June 22, 2011
Yesterday wind and rain storms caused damage to trees and shrubs in many parts of Chicagoland. It is important to use proper pruning techniques to help restore these plants' beauty and health, as well as to protect the safety of the home area and workers. University of Illinois Extension Educators suggest the following procedures.
If a tree has been severely damaged, it may not be especially attractive for a few years, but proper pruning can help extend its life, and eventually, its beauty. Remove damaged limbs as promptly as possible to prevent possible personal injury and also to help prevent insect and disease problems from developing on the trees. When doing repair or routine pruning, make the cuts back to the nearest desirable limb or to the branch bark ridge on the trunk. Do not leave stubs of limbs showing after the pruning. Such stubs are good "conduits" to start wood decay and increased insect activity, especially if ragged and torn.
Also, do not "top" trees to remove damaged branches. Use judicious selection and proper pruning methods on only the limbs that need repair. "Topping", or simply trimming off the ends of the branches at the top or sides of the tree, often results in a very unattractive tree with a flush of weak branches sprouting from the pruning cut, called a "witches broom". Such branches are usually weak and have narrow branching angles, which can lead to further breakage. Topping also may not repair the damaged parts of the tree.
For the first year or so after the damage, the tree may produce many unbalanced branches. Remove the weaker or undesirable limbs as they appear. The storm damage and pruning can cause a severe "shock" to the tree. Routine annual pruning should be done when most trees are dormant, but repair pruning needs to be done as soon as feasible.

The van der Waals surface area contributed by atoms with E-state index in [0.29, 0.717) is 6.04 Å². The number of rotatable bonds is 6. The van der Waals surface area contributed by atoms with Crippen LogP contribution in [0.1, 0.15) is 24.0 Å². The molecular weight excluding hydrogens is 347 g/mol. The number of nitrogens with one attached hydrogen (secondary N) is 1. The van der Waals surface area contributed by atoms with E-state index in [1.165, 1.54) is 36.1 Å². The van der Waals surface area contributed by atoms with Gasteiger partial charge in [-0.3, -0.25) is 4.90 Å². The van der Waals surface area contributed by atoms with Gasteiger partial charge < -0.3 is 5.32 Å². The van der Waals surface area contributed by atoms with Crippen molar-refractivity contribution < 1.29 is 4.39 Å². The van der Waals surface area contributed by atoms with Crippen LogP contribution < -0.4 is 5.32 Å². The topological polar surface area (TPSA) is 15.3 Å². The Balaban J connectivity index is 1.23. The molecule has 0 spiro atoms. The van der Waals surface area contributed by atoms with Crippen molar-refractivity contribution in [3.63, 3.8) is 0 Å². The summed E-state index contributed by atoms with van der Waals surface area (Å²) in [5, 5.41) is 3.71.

Professionals may be needed to do the work, especially on large trees. Following storms, some contractors may approach homeowners to do repair work on trees. Homeowners should remember these tips on proper pruning when approached by contractors. Be sure to ask about their pruning and clean-up techniques, experience, insurance, local references and other pertinent information. If possible, soliciting several bids may be appropriate on larger jobs. Find a certified arborist at http://bit.ly/ip6Pzv.
For more information on care of storm damaged trees and general pruning guidelines, check out these on-line fact sheets:
Iowa State Extension: Managing Storm Damaged Trees
Minnesota DNR: Storm damaged trees repair & replacement checklist
Find a Certified Illinois Arborist
Iowa St. Extension: Pruning Trees: Shade , Flowering and Conifer
University of Illinois Extension: Selecting Trees for Your Home
University of Illinois Extension: Illinois Tree Selection
Chicago Botanic Garden: Illinois Best Plants
University of Illinois Extension: How to Plant a Tree
Source: John Church, Extension Educator, Natural Resources Management, email@example.com
June 10, 2011
With hot summer temperatures comes the increased risk of thunderstorms. Lightning reportedly kills an average of 67 people each year in the United States.
Duane Friend, University of Illinois Extension natural resources educator, offers these tips to protect yourself and your family from a lightning strike.
If someone is struck by lightning, call 911 or other emergency services. Check the victim's breathing and pulse, and begin CPR if necessary and if you are trained to do so. The victim may have burns where lightning entered and left the body, broken bones, loss of hearing or eyesight, and other nervous system damage.
For more information on lightning safety, visit www.lightningsafety.noaa.gov/overview.htm
Photo Credit: NOAA Photo Library, NOAA Central Library; OAR/ERL/National Severe Storms Laboratory (NSSL)
Source: Duane Friend, University of Illinois Extension Natural Resources Educator